If one intends to place a screw into the basal triangle, the plate is positioned with at least one hole of the plate overlying the triangle.
The use of a malleable template may be helpful.
The correct plate position and adaptation must be checked either by direct vision or probing with a blunt instrument.
Ensure that the plate is located on bone over its full length so that all screws will engage the bone.
Click here for further details on plate bending.

Pearl: plate insertion in parasymphyseal fractures

An obstacle to plate placement are the exiting branches of the mental nerve. This area represents a danger zone for nerve damage. The bone region below the branches must be dissected carefully. The plate is positioned in the space below the mental foramen, if necessary. The nerve branches must be mobilized out of the field during the introduction of the plate. During screw placement in the mental nerve area the nerve branches must be protected.
A medium profile locking plate 2.0 is used, in this case at the lower border.
Note that a screw is placed into the basal triangle.
The fixation of the lower border will be illustrated using a 7-hole large profile locking plate with bicortical screw fixation. The basal triangle is prefixed with a miniplate at the apex.

Plate insertion in parasymphyseal fracture.

Drill first screw hole

Hold the plate with an appropriate instrument (eg, periosteal elevator, forceps).
Use a 1.5 mm drill bit to drill bicortically through the plate hole next to the fracture line in one fragment.

How to drill the first screw hole.

Insert first screw

Prior to screw insertion determine the appropriate screw length using a depth gauge.
Insert a 2.0 mm screw of appropriate length. Do not fully tighten it until the final reduction and plate position are confirmed.

Insertion of the first screw

Insert second screw

Insert a second screw in the hole next to the fracture line in the opposite fragment. The periosteal elevator is used now to keep the far end of the plate at the correct vertical level.
Tighten both screws.

Insertion of the second screw.

Additional screw placement

Fill the remaining plate holes with screws in an orderly fashion continuing from the plate holes next to the fracture to the outer plate holes.
Finally the basal triangle is secured with additional screws as necessary. A locking head screw is preferred over a conventional screw to avoid secondary displacement of the basal triangle. The screw can be inserted either monocortically or bicortically depending whether the triangle is separated or not.
Removal of miniplate
If an additional miniplate was used for fracture simplification, it can be removed.
Final check
Release the MMF and check the occlusion for accuracy and the bony surfaces for precise anatomic reduction.

Additional screw placement.

Final osteosynthesis

Clinical photograph showing the final osteosynthesis.

Final osteosynthesis

7. Aftercare following ORIF of mandibular symphysis, body, angle and ramus fractures

If arch bars or MMF screws are used intraoperatively, they are usually removed at the conclusion of surgery if proper fracture reduction and fixation have been achieved. Arch bars may be maintained postoperatively if functional therapy is required or if required as part of the fixation.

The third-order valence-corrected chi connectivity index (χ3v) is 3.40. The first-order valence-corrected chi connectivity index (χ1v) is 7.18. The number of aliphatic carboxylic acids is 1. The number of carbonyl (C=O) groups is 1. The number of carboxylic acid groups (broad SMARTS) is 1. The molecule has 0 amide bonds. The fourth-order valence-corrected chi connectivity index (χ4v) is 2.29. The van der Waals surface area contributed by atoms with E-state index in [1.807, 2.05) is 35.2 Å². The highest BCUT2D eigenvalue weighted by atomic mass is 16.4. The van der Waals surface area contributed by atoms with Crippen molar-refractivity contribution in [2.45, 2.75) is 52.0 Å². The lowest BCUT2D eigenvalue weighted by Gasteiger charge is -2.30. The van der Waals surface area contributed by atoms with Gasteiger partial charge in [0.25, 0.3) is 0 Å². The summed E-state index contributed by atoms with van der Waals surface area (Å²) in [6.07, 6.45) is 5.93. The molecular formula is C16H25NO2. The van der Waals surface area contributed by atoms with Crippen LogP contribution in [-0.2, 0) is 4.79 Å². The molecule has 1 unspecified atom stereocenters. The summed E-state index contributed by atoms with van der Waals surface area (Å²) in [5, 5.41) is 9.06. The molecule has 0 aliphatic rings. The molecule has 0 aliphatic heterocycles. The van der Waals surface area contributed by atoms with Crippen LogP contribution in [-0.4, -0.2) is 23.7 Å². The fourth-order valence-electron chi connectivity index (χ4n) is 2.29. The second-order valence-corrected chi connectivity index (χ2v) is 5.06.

Postoperative x-rays are taken within the first days after surgery. In an uneventful course, follow-up x-rays are taken after 4–6 weeks.

The patient is examined approximately 1 week postoperatively and periodically thereafter to assess the stability of the occlusion and to check for infection of the surgical wound. During each visit, the surgeon must evaluate the patients ability to perform adequate oral hygiene and wound care, and provide additional instructions if necessary.

Adequate dental care is required in most patients having suffered a mandibular fracture.

If a malocclusion is detected, the surgeon must ascertain its etiology (with appropriate imaging technique). If the malocclusion is secondary to surgical edema or muscle splinting, training elastics may be beneficial. The lightest elastics as possible are used for guidance, because active motion of the mandible is desirable. Patients should be shown how to place and remove the elastics using a hand mirror.

If the malocclusion is secondary to a bony problem due to inadequate reduction or hardware failure or displacement, elastic training will be of no benefit. The patient must return to the operating room for revision surgery.

Follow-up appointments are at the discretion of the surgeon, and depend on the stability of the occlusion on the first visit. If a malocclusion is noted and treatable with training elastics, weekly appointments are recommended.

Postoperatively, patients will have to follow three basic instructions:

1. Diet
Depending upon the stability of the internal fixation, the diet can vary between liquid and semi-liquid to “as tolerated”, at the discretion of the surgeon. Any elastics are removed during eating.

2. Oral hygiene
Patients having only extraoral approaches are not compromised in their routine oral hygiene measures and should continue with their daily schedule.
Patients with intraoral wounds must be instructed in appropriate oral hygiene procedures. The presence of the arch-bars and any elastics makes this a more difficult procedure than normal. A soft toothbrush (dipping in warm water makes it softer) should be used to clean the surfaces of the teeth and arch-bars. Any elastics are removed for oral hygiene procedures. Chlorhexidine oral rinses should be prescribed and used at least three times each day to help sanitize the mouth. For larger debris, a 1:1 mixture of hydrogen peroxide/chlorhexidine can be used. The bubbling action of the hydrogen peroxide helps remove debris. A Waterpik® is a very useful tool to help remove debris from the wires. If a Waterpik is used, care should be taken not to direct the jet stream directly over intraoral incisions as this may lead to wound dehiscence.

3. Physiotherapy
Physiotherapy can be prescribed at the first visit and opening and excursive exercises begun as soon as possible. Goals should be set, and, typically, 40 mm of maximum interincisal jaw opening should be attained by 4 weeks postoperatively. If the patient cannot fully open his mouth, additional passive physical therapy may be required such as Therabite or tongue-blade training.